Why summer can be a toxic time for your chickens


Poultry may instinctively stay away from toxic substances and plants, but they will eat them if they’re hungry, overly curious, or just make a mistake.

Words: Nadene Hall

Birds on a bare run, with a diet restricted to kitchen scraps, weeds, and discarded garden plants are at particular risk.

What not to feed:

• garden prunings, weeds, seeds, or other plant trimmings unless you’re 100% certain the plant isn’t toxic – wilted plants are often much higher in toxins
• lawn clippings, which block the crop
• parsnip, celery, or parsley leaves – these contain furocoumarins, which can inflame the gullet, causing dermatitis and fluid-filled blisters on un-feathered skin
• green potatoes, green nightshade berries and foliage – these contain solanin, causing depression and diarrhoea
• rhubarb leaves – contain oxalic acid, which causes gut inflammation and haemorrhages in small blood vessels

Why rhubarb is confusing

Many people observe their birds eating rhubarb leaves with no apparent ill effects. It’s thought toxic oxalic acid levels are lower at certain times of the year.

But it’s also easy to miss seeing the symptoms (gut inflammation, diarrhoea) or assume they’re caused by something else. Don’t let poultry eat rhubarb.

THE DANGER LIST – TOXIC TO POULTRY

Copper

How: eating copper-coated seeds (protection from fungi), fruit tree sprays.

Signs: convulsions, paralysis, green-blue diarrhoea.

Creosote

How: pecking treated wood

Signs: uneven growth, waddling gait caused by fluid in the abdomen, enlarged liver, more susceptible to disease, including coccidiosis.

Fertiliser (superphosphate, RPR rock)

How: eating granules spread on pasture or in the garden.

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Signs: can cause an upset of the calcium-phosphorous balance, may affect egg production and eggshell strength.

Insecticides (organophosphates)

How: birds eating insects that have died from insecticide spray.

Signs: respiratory distress, often misdiagnosed as a respiratory illness.

Lead

How: eating soil, insects, and worms.

An NZ study found higher lead levels in chickens living outside houses:

• clad with weatherboards
• built before 1950

Lead is also found in soil close to formerly busy roadsides (due to lead in petrol pre-1980), and in gardens and orchards where lead-based pesticides were used (eg former orchards).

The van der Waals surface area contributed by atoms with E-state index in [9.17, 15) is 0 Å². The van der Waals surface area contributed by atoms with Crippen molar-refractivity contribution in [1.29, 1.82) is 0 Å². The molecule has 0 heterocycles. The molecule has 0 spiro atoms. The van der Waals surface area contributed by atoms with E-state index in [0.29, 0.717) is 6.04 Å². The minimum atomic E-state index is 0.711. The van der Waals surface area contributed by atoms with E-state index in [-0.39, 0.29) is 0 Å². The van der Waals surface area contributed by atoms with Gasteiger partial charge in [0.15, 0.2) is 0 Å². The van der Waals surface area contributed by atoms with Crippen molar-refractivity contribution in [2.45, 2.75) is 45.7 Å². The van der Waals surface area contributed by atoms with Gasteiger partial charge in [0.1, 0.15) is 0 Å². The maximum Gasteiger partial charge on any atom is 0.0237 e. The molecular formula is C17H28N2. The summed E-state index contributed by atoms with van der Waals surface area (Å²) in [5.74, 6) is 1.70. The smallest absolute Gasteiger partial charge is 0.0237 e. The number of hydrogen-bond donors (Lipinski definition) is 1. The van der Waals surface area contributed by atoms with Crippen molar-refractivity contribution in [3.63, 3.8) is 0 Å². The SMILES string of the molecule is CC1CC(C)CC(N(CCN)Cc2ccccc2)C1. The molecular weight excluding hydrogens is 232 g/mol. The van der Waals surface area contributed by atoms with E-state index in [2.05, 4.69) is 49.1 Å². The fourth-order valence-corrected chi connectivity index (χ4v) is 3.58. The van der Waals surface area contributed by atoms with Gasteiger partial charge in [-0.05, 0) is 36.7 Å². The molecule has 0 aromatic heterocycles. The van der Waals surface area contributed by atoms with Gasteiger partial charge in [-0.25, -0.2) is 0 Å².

Signs: usually no symptoms – you need to do blood tests, test the eggs and/or the soil. Fatal to hens, and residue affects humans who eat the meat or eggs.

Mycotoxins

How: eating moulds, often found in old/stale/rancid feeds or grains, especially in feed that has been damp.

Signs: may be vague, including failure to grow, poor production, scouring.

Rodenticides (brodifacoum, bromadiolone)

How: eating bait and/or bodies of poisoned rats and mice.

Signs: internal bleeding, death.

Salt

How: birds may eat salt-based weed-killing products, brine/salt discarded from home curing of bacon and ham, or scraps of meat and bone with high levels of salt.

Signs: extreme thirst, difficulty breathing, twisted necks, turkeys more easily affected than chickens, can be fatal.

Zinc oxide

How: birds may eat granules or other products added to water or pasture used to prevent facial eczema in livestock.

Signs: induced moulting.

OTHER TOXINS

• cat or dog flea treatments, often toxic to poultry, eg Frontline (fipronil) – never use on poultry.
• slug and snail baits in excessive quantities.
• plants sprayed with weed killer or fungicides;
• naturally occurring fungal and bacterial toxins, especially in water;
• disinfectants not rinsed off after sanitising equipment such as drinkers.

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NZ Lifestyle Block This article first appeared in NZ Lifestyle Block Magazine.
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